When Marissa Mayer discontinued the telecommuting option for Yahoo! employees over a year ago, the media and employment experts had a heyday. Mayer was putting Yahoo! at a disadvantage against other tech companies trying to recruit talent in a competitive market.
But as the dust has settled and recent news of “working from home” abuse has been reported, people are wondering: was Mayer right? Do employees get more or less work done from home? Is it more important to connect with one another through office interactions? Is telecommuting the future of work, or simply an option that works better for some people than others?
While being able to work from home is high on many IT professionals’ “work perks” lists, not everyone can, or should work from home. We’ve put together some pros and cons of working remotely so you can decide for yourself what’s right for you.
Pro #1: Helps You Get More Done
Most IT professionals can do their work from anywhere, and being able to work from home on occasion might be one of your favorite perks. Working remotely can have many benefits, including boosting productivity and efficiency. Without the distractions that arise from employees chatting, or even legitimate interruptions from your coworkers, employees working remotely are more able to focus on the task at hand.
Pro #2: Saves You Time and Money
Distance collaboration is easier than ever with technology. Without commuting time, you can get started earlier in the day, get to your after work entertainment sooner, and save money on transportation costs. In addition, the majority of employees say the flexibility offered by being able to work remotely increases their employment satisfaction.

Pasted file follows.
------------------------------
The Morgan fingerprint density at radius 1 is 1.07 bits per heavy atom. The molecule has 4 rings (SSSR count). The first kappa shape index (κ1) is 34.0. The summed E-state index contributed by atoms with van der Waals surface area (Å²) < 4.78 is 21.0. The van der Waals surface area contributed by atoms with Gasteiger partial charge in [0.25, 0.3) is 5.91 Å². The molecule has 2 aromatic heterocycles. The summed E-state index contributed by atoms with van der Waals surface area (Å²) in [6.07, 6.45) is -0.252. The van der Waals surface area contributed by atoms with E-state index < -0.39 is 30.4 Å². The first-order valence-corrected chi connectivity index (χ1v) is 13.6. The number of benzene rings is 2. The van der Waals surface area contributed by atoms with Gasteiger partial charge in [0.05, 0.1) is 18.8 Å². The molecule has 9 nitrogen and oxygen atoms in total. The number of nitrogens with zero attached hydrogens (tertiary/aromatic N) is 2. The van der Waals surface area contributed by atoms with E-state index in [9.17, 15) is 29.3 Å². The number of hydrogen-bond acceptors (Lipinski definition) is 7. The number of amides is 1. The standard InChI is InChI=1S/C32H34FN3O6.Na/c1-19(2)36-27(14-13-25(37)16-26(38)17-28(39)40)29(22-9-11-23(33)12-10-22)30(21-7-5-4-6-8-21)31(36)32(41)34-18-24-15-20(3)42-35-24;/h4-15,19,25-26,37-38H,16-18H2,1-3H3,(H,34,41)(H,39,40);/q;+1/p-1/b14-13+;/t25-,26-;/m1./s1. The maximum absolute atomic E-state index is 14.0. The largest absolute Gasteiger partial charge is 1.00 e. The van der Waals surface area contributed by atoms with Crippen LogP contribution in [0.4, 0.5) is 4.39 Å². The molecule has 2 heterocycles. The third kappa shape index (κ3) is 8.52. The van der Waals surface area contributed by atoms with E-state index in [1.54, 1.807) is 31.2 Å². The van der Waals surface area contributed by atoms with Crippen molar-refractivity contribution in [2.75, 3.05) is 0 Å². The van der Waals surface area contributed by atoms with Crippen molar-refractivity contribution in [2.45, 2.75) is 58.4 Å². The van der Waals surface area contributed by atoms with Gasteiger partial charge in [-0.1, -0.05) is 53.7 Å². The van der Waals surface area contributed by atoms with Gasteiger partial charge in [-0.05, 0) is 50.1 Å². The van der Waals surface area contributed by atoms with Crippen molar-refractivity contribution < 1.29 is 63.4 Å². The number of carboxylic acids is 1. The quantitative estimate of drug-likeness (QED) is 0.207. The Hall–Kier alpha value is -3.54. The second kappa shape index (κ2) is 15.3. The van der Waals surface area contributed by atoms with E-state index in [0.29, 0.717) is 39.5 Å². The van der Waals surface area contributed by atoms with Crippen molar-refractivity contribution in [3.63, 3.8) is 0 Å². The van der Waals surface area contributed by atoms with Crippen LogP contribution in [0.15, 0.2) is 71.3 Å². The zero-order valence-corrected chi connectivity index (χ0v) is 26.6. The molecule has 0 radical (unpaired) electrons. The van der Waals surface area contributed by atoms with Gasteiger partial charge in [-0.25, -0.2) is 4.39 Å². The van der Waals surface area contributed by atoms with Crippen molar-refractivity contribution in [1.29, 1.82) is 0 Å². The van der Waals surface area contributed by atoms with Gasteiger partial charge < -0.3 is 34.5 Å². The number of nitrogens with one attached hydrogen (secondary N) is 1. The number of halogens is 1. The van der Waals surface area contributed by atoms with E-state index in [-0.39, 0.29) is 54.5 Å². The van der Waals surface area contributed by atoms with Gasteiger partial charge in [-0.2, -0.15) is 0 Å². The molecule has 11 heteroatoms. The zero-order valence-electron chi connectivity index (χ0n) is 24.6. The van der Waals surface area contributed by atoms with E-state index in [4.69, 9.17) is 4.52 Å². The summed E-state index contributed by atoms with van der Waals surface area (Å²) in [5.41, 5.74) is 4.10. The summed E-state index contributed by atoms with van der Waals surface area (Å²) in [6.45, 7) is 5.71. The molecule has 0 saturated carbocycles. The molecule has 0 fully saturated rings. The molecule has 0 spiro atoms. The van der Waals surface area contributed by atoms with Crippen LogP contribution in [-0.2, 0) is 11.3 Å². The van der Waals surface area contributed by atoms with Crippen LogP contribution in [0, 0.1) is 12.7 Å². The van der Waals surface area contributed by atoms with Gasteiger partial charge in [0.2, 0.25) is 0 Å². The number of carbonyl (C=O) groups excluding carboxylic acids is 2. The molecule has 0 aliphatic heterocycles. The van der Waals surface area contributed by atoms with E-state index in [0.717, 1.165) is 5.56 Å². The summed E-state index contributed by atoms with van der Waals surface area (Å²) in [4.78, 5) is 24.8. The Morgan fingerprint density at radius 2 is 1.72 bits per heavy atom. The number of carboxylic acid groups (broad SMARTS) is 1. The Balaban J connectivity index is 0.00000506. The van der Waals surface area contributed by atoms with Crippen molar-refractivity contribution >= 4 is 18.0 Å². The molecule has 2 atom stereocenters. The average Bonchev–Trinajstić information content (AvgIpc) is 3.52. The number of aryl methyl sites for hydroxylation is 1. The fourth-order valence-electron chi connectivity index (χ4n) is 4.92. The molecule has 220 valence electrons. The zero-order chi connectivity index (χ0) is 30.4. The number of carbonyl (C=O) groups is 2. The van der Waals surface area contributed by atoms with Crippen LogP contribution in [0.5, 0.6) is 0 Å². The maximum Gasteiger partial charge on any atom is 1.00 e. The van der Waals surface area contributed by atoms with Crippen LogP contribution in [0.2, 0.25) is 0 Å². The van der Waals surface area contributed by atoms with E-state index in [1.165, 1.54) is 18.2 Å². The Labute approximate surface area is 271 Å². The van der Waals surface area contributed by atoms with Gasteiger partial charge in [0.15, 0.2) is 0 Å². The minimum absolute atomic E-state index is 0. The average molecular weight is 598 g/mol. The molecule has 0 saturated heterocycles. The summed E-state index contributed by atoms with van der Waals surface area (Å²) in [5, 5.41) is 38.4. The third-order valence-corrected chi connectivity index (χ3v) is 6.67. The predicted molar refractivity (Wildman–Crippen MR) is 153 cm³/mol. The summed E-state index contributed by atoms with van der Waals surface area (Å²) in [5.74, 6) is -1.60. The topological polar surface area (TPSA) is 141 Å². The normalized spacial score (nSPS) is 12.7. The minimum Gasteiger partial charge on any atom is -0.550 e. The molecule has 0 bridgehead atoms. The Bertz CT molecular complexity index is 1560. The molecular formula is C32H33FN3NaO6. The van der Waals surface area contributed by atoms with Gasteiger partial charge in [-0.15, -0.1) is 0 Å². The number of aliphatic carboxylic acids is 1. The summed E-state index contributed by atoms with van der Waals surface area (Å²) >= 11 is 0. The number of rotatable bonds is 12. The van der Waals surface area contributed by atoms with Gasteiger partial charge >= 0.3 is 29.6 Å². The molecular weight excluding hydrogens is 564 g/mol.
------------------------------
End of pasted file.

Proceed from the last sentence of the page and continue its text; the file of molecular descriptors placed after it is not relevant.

Con #1: Interacting Face-to-Face Has Value
Brainstorming and innovation can be stalled because remote working does not generate new ideas in the same way an in-office session can. Some problems or conversations can only be handled in person. Additionally, employees who work remotely often struggle with feeling engaged with their coworkers. This not only affects those individuals, but the whole team. While collaboration tools are better than ever, physically seeing and interacting in person is still the most effective— and sometimes necessary element—when troubleshooting problems.
Con #2: You Might Not Get Promoted
Employees who only work from home are 50% less likely to receive a promotion. It can be difficult for supervisors to analyze performance, give feedback, and even know who should receive a promotion when they are not seeing daily output and activity. In addition, you lose the opportunity to show your leadership potential through mentoring other members of your team and leading by example.
As with most workplace decisions, evaluating the pros and cons of working remotely is difficult. Are you the type that stays more focused and works harder without coworkers distracting you, or are your dog and TV going to distract you at home? Do you have great ideas through in-person brainstorms, or does time alone spark your best ideas?
For most people, using a dual approach can help you capture the benefits of both work options, while minimizing the negatives. If you’re allowed to work from home, determine the frequency that works best for you, and if there are particular elements of your job that are best to do at home. Set up a work space away from distractions so that you have the best chance of getting your work done. Utilize the perks of productivity at home and collaboration in the office by creating a hybrid model that works best for you. Who knows what you might be able to achieve.